(5). To simplify the procedural formalities and follow the expanding freely importable list.
Export & Import Policy in India:
India’s import and export system is governed by the Foreign Trade (Development & Regulation) Act of 1992 and India’s Export Import (EXIM) Policy. Imports and exports of all goods are free, except for the items regulated by the EXIM policy or any other law currently in force. Registration with regional licensing authority is a prerequisite for the import and export of goods. The customs will not allow for clearance of goods unless the importer has obtained an Import Export Code (IEC) from the regional authority.(5)
The Indian Trade Classification (ITC)-Harmonized System (HS) classifies goods into three categories:
Goods not specified in the above mentioned categories can be freely imported without any restriction, if the importer has obtained a valid IEC. There is no need to obtain any import license or permission to import such goods. Most of the goods can be freely imported in India.
(1). Restricted Goods:
Restricted goods can be imported only after obtaining an import license from the relevant regional licensing authority. The goods covered by the license shall be disposed of in the manner specified by the license authority, which should be clearly indicated in the license itself. The list of restricted goods is provided in ITC (HS). An import license is valid for 24 months for capital goods, and 18 months for all other goods.(6)
(2). Canalized Goods:
Canalized goods are items which may only be imported using specific procedures or methods of transport. The list of canalized goods can be found in the ITC (HS). Goods in this category can be imported only through canalizing agencies. The main canalized items are currently petroleum products, bulk agricultural products, such as grains and vegetable oils, and some pharmaceutical products.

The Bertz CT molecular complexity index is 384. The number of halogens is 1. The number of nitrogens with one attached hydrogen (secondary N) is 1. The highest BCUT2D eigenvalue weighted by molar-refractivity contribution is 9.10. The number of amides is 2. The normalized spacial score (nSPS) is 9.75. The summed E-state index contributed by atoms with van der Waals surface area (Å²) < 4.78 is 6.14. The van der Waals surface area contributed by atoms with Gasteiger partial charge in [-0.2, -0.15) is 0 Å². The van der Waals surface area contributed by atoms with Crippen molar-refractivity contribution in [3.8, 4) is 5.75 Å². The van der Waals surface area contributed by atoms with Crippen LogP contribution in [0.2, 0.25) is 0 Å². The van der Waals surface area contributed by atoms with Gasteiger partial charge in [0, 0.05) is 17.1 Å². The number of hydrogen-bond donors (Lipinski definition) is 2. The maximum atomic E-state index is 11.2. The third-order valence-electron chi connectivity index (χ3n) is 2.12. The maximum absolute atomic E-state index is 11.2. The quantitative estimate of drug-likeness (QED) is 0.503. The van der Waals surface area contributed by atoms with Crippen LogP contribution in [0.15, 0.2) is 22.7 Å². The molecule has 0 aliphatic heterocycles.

(3). Prohibited Goods:
These are the goods listed in ITC (HS) which are strictly prohibited on all import channels in India. These include wild animals, tallow fat and oils of animal origin, animal rennet, and unprocessed ivory.
Just like imports, goods can be exported freely if they are not mentioned in the classification of ITC (HS). Below follows the classification of goods for export:
Before exporting any restricted goods, the exporter must first obtain a license explicitly permitting the exporter to do so. The restricted goods must be exported through a set of procedures/conditions, which are detailed in the license.
(2). Prohibited Goods:
These are the items which cannot be exported at all. The vast majority of these include wild animals, and animal articles that may carry a risk of infection.
(3). State Trading Enterprise (STE):
Certain items can be exported only through designated STEs. The export of such items is subject to the conditions specified in the EXIM policy.
(1) Meaning of the term “Export”, available at: http://www.businessdictionary.com/definition/export.html,(last access on 20/03/2015)
(2) Hand Book on Foreign Trade Policy and Guide to Export & Import, The Institute of Chartered Accountants of India, Chapter 1 HISTORY OF FOREIGN TRADE at pg 2, available at: http://nbaindia.org/uploaded/Biodiversityindia/Legal/6.%20Import%20and%20Export%20(Control)%20Act,%201947.pdf, (last access on 22/03/2015)
(3) India EXIM policy- Foreign Trade Policy, available at: http://www.exim-policy.com/, (last access on 22/03/2015)
(4) Hand Book on Foreign Trade Policy and Guide to Export & Import, The Institute of Chartered Accountants of India, Chapter 1 HISTORY OF FOREIGN TRADE at pg 2, available at: http://nbaindia.org/uploaded/Biodiversityindia/Legal/6.%20Import%20and%20Export%20(Control)%20Act,%201947.pdf, (last access on 22/03/2015)
(5) Import and Export Licensing Procedures in India, available at < http://www.india-briefing.com/news/import-export-licensing-procedures-india-6804.html/#sthash.1xHyiS3G.dpuf
(6) India’s Import Policy: Procedures and Duties, available at http://www.india-briefing.com/news/import-policy-procedures-duties-8728.html/